This post is inspired by a six-person student tour going on at my job. I didn’t see any black people on the tour. Five white people and an Asian person.
Why are there so many men? Why are there so many straight people? Why are there so many white people? Why are there so many cisgender people? Where are the people like me? This is something that people belonging in marginalized groups have often asked. Even I have started asking this question.
First, I personally believe that representation of different ethnicities was better back in the 1990s and early 2000s than it was now. The 1990s had many sitcoms where the cast was majority black or African-American. People who had (and still have) HBO on their TV could watch Happily Ever After: Fairy Tales for Every Child on HBO Family (that show retold fairy tales with characters from different ethniticies and countries) with a Latin American Cinderella, a Chinese Little Red Riding Hood, an African-American Steadfast Tin Soldier, and others. Now, minority main characters are so few and far between outside of minority-centric television stations that shows like Black-ish and Fresh Off the Boat are seen as gimmicks.
Even though the LGBT community (yes, all aspects. Not just gay people) are getting more representation in the media, there still could be some more representation. Shows that are known for LGBT representation include Glee, Degrassi: The Next Generation, and Steven Universe. Billions, a show on Showtime, has a non-binary character named Taylor Mason (the character explicitly says their pronouns are “they/them/theirs”) who is played by non-binary acting profession Asia Kate Dillion (who also uses “they/them/theirs” as their pronouns). Other shows have LGBT characters, but not all shows have positive representation of the LGBT community…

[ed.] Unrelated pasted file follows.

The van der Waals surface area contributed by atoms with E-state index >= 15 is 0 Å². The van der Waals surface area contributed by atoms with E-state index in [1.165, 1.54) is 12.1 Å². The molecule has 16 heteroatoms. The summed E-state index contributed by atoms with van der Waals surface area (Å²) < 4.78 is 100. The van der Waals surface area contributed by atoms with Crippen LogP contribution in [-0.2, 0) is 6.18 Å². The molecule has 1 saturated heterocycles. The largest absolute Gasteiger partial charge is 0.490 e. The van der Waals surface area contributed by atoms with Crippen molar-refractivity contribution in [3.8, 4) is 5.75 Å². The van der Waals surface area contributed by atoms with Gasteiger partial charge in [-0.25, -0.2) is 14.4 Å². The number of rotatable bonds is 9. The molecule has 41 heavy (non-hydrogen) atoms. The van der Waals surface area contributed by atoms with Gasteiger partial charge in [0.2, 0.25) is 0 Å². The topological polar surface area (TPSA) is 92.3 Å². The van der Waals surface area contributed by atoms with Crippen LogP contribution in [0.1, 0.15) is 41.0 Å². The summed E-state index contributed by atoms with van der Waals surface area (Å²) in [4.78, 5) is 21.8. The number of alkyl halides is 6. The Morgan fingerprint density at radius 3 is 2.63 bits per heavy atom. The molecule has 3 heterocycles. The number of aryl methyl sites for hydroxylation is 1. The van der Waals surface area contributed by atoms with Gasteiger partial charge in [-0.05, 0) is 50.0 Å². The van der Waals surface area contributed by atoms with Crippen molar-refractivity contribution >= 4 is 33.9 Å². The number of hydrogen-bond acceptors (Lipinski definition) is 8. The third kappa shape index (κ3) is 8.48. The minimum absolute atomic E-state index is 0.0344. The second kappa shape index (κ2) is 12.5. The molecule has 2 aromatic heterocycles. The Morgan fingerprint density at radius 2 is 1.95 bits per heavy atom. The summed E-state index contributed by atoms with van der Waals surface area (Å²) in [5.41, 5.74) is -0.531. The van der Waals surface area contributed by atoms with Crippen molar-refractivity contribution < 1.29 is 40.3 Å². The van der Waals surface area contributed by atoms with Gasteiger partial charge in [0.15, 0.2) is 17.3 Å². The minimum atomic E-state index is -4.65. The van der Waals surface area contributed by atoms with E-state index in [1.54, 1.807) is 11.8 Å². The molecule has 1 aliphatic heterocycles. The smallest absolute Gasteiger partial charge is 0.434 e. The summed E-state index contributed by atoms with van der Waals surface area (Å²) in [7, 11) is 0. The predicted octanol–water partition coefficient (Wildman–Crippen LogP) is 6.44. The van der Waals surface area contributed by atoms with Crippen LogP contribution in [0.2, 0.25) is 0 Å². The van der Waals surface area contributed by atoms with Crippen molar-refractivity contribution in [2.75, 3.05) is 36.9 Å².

…Which is why my blog post is titled “The Importance of Positive Representation In and Out of the Media” instead of “The Importance of Representation In and Out of the Media.” Let me make it clear that I think representation is important, but positive representation helps to break negative stereotypes of marginalized people. Most of the time, bisexual representation plays upon the harmful stereotypes of bisexuals being greedy or promiscuous.
What about representation outside of media? I’m going to use the example of the workplace. The tech industry is filled with white men (and if they’re not white, they’re most likely Asian). A woman walks into an office for an interview and only sees men. How would she feel about that? Would she think there are no women who work there (they could just be in a part of the office she never walks by)? Would she fear sexist language and actions? Let’s take a black person who just started a new job. They see only one or two black people in the office. Everyone else is white or Asian. Even though there are others like them, would they fear they will be the target of racism, especially in this political climate?
Representation is important, whether you are someone with a disability, someone who doesn’t identify as a guy, a person of color, transgender, or not heterosexual. The world isn’t filled with able-bodied cisgender straight white men.